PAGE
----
Use of Force at EPD
As part of our policy to control the use of force, EPD performs an inspection that collects the data surrounding the circumstances, types and levels of force used by its officers. Captain Stephens read every report where force was used and watch the BWC video if clarification was needed. Presented here are the data collected from EPD’s use of force in 2016.
The data from Captain Stephen’s review shows:
Analyses EPD used some level of force in ½ half of 1% of all documented police contacts and in 6% of arrests. Of all the uses of force, two people received injuries reportable to the department of justice. EPD is faced with an enormous population of mentally ill and/or people in a state of drug induced psychosis, who behave violently. When the errant conduct goes beyond the capability of family, friends and bystanders, the police are tasked with bringing control to an often chaotic situation. EPD has been skillful in using a low level of force. As a result, only two people received significant injury. The reason may be that EPD has restricted its policy for the use of force beyond what is typical. Policy does matter. We believe this helps establish a standard for the frequency, type and level of force used. To expand our efforts to reduce the use of force, EPD does the following:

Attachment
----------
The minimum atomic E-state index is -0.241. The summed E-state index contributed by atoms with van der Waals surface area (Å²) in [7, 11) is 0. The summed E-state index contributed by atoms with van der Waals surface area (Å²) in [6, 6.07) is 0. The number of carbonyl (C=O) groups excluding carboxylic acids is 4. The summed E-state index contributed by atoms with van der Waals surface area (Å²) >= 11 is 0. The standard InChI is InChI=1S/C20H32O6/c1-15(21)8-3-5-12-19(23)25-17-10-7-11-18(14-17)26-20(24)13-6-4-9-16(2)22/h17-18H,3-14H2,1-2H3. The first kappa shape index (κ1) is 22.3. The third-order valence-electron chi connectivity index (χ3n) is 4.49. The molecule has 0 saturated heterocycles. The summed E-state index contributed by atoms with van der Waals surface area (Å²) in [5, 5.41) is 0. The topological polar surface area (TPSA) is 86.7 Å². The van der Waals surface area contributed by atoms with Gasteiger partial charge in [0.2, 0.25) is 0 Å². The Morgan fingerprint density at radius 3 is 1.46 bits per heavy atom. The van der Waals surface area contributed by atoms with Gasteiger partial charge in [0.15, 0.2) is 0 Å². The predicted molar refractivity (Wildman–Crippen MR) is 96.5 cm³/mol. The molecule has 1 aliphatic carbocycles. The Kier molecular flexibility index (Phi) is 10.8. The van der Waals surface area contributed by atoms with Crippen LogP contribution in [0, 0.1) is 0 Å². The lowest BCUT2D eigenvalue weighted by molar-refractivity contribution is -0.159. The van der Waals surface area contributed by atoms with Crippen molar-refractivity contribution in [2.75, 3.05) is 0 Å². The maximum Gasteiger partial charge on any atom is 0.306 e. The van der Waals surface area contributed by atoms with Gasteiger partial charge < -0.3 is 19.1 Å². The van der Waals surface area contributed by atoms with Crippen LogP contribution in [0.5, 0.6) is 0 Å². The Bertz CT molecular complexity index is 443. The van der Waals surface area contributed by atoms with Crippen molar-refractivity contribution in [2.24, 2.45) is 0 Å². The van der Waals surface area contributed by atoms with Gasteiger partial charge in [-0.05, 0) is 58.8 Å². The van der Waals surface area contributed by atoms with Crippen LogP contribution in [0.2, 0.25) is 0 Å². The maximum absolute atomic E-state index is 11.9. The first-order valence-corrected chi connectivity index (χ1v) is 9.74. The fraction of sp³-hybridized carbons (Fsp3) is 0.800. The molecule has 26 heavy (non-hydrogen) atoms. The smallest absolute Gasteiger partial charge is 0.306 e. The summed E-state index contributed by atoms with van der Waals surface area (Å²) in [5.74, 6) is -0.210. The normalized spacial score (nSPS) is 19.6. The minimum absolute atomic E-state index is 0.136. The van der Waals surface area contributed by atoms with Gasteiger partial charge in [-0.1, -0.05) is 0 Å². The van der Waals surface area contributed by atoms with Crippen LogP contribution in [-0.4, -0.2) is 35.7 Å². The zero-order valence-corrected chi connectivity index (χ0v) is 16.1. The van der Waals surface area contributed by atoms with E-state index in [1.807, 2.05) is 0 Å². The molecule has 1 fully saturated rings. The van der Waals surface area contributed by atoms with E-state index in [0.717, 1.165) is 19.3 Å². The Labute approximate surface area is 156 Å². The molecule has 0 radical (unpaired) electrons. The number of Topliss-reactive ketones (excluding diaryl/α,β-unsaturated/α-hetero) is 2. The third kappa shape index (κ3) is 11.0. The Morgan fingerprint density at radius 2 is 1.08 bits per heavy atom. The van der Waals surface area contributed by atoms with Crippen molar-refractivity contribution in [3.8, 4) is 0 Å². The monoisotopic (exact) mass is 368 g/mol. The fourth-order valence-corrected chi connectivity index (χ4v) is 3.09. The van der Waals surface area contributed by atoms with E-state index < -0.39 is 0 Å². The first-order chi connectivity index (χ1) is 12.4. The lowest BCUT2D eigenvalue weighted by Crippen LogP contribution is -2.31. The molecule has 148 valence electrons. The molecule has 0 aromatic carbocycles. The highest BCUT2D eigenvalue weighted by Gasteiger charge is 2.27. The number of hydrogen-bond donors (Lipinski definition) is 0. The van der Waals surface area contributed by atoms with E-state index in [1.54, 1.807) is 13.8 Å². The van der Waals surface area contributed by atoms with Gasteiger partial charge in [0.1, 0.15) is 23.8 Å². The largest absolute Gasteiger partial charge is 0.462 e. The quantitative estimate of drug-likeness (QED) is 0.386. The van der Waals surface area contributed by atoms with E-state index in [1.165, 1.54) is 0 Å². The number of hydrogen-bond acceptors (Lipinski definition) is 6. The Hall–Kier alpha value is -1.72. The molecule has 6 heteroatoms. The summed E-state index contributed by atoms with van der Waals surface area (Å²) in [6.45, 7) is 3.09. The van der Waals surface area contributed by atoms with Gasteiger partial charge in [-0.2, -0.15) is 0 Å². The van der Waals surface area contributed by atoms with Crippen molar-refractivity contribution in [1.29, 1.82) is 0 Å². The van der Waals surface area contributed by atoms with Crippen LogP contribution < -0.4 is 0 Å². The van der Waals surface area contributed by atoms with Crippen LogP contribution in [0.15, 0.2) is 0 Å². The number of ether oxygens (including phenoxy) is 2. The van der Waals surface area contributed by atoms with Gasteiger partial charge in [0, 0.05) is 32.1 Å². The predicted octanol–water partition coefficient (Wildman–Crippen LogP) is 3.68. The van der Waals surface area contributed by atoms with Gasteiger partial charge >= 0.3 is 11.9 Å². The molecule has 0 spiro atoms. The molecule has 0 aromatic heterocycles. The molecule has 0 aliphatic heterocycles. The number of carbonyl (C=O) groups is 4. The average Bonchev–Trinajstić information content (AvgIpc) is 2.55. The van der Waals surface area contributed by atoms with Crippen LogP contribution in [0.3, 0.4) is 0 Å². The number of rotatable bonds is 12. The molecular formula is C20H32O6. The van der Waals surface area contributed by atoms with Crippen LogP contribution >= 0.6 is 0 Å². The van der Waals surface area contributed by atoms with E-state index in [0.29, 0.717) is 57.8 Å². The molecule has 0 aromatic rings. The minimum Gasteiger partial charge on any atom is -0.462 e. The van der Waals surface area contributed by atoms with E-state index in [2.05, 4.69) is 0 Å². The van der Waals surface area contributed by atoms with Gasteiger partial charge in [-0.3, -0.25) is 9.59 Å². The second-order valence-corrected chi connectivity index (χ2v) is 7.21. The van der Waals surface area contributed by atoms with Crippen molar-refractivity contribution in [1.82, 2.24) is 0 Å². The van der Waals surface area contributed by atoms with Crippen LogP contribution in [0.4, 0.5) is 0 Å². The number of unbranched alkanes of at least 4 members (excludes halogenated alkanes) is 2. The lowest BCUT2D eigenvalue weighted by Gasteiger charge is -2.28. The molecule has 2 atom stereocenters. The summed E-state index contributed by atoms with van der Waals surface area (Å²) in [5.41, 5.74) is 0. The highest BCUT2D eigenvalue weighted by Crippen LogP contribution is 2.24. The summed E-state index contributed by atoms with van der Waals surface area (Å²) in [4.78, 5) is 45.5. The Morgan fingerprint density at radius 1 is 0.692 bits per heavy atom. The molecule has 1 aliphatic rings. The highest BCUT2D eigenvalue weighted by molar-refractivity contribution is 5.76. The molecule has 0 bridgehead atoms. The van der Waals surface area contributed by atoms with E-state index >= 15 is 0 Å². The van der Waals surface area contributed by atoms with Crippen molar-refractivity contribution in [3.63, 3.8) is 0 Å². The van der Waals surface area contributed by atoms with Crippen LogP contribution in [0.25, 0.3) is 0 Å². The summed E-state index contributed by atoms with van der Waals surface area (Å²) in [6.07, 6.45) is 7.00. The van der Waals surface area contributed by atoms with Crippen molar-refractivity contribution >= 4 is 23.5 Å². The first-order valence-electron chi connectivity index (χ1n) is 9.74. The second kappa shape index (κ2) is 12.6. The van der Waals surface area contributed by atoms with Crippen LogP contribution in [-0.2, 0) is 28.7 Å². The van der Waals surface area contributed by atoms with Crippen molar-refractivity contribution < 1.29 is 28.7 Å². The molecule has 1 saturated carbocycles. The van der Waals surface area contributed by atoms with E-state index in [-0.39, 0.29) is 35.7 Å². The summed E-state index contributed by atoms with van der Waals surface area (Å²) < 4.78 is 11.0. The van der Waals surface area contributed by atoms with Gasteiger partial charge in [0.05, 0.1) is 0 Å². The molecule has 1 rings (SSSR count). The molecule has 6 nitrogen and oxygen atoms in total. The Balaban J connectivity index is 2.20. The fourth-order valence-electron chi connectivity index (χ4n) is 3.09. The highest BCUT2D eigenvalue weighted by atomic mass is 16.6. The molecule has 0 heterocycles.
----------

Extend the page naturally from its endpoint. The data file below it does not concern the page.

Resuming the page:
The use of force is ugly to see and worse to be part of. Suspects get hurt, good cops suffer career ending injuries and undergo a life time of pain. There are no simple and clean ways to take a person into custody who chooses not to comply. Some of our officers are 6’4″ and 300 pounds of muscle, and others are 5’2″ 110 pounds. Some are Brazilian Jujitsu masters, and others have little experience fighting. None are Chuck Norris, karate-ninja icons as seen in the movies. Regardless of our level of experience, each of us will be confronted with a violent person. The type and level of force used will depend on our knowledge, skills, and physical capabilities. More importantly not having to use force will depend on our ability to communicate effectively. Each EPD officer would much rather talk people into handcuffs, than fight with them. Fighting and getting injured gets old…really fast.
This post was originally published on April 11, 2017 on Eureka Police Department’s blog.